The U.S. Supreme Court recently held that a fiduciary of an ERISA covered retirement plan has an ongoing duty to monitor the prudence of the plan’s investments. The decision is Tibble v. Edison International, 2015 U.S. LEXIS 3171 (May 18, 2015).
In the case, Edison International had selected three “retail class” mutual funds for its 401(k) plan in 1999. Three more retail class funds were selected in 2003. The plaintiffs alleged a violation of fiduciary duty because institutional class funds, with less expensive fees, were available to the plan.
ERISA has a six year statute of limitations and Edison International argued that the selection of the funds in 1999 was outside of the statute of limitations. However, the Supreme Court decided in favor of the plaintiffs. The basic holding is that a fiduciary has an ongoing duty to monitor the prudence of the plan’s investments. Thus, the plaintiffs could allege a viable claim based on the company failing to remove those retail class funds from the lineup in later years.
It is important to note that the Supreme Court did not attempt to address the mechanics of how an employer satisfies its ongoing duty of monitoring plan investments. Thus, the case has been remanded to determine if Edison International did actually violate its fiduciary duties.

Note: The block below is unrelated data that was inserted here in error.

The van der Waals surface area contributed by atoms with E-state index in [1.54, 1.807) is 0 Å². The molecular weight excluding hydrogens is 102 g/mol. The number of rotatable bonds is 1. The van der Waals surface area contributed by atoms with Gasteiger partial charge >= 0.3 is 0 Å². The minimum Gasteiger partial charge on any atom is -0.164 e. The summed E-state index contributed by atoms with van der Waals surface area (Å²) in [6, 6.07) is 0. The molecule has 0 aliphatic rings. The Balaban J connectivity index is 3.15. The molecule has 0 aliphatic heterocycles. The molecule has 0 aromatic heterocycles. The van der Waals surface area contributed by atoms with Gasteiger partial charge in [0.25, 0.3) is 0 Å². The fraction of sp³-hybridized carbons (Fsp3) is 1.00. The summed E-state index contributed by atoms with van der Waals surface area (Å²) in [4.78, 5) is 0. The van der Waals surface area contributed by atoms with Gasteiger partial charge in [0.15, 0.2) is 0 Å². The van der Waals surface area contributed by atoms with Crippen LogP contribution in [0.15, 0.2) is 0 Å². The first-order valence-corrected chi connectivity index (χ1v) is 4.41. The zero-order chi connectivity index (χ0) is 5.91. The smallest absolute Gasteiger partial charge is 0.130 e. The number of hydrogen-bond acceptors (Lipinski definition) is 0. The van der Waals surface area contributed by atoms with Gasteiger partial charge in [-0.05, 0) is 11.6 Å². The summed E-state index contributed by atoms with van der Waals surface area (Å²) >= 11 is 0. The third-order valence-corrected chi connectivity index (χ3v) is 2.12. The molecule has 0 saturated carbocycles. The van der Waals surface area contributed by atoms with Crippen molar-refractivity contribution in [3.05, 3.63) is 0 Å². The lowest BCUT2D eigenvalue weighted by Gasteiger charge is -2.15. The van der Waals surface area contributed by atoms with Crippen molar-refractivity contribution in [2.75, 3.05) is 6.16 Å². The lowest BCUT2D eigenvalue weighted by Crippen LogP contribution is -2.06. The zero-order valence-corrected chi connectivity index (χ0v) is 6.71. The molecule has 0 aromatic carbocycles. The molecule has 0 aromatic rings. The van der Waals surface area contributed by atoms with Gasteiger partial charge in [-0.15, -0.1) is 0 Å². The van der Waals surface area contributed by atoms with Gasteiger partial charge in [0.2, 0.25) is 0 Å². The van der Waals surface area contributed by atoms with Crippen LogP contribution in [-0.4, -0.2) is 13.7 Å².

Experienced legal practitioners and investment advisors have long believed that fiduciaries do have an ongoing duty to monitor the prudence of plan investments. Thus, many employers do periodically review plan investment performance and fees.
Quite often, employers also hire outside investment advisors and consultants to assist in that process. Note that it is permissible to use plan assets to pay for reasonable expenses of obtaining outside investment advice.
- This case is no real cause for concern for an employer that currently reviews plan investments and plan fees pursuant to an ongoing, structured practice. However, the employer still might want consider how often the reviews are being conducted, and how thorough they are.
- On the other hand, if an employer does not currently review plan investments and plan fees pursuant to an ongoing, structured practice, the employer should seriously consider implementing one.
In addition, all employers should consider whether it is advisable to hire an outside investment advisor or consultant to assist in the review process.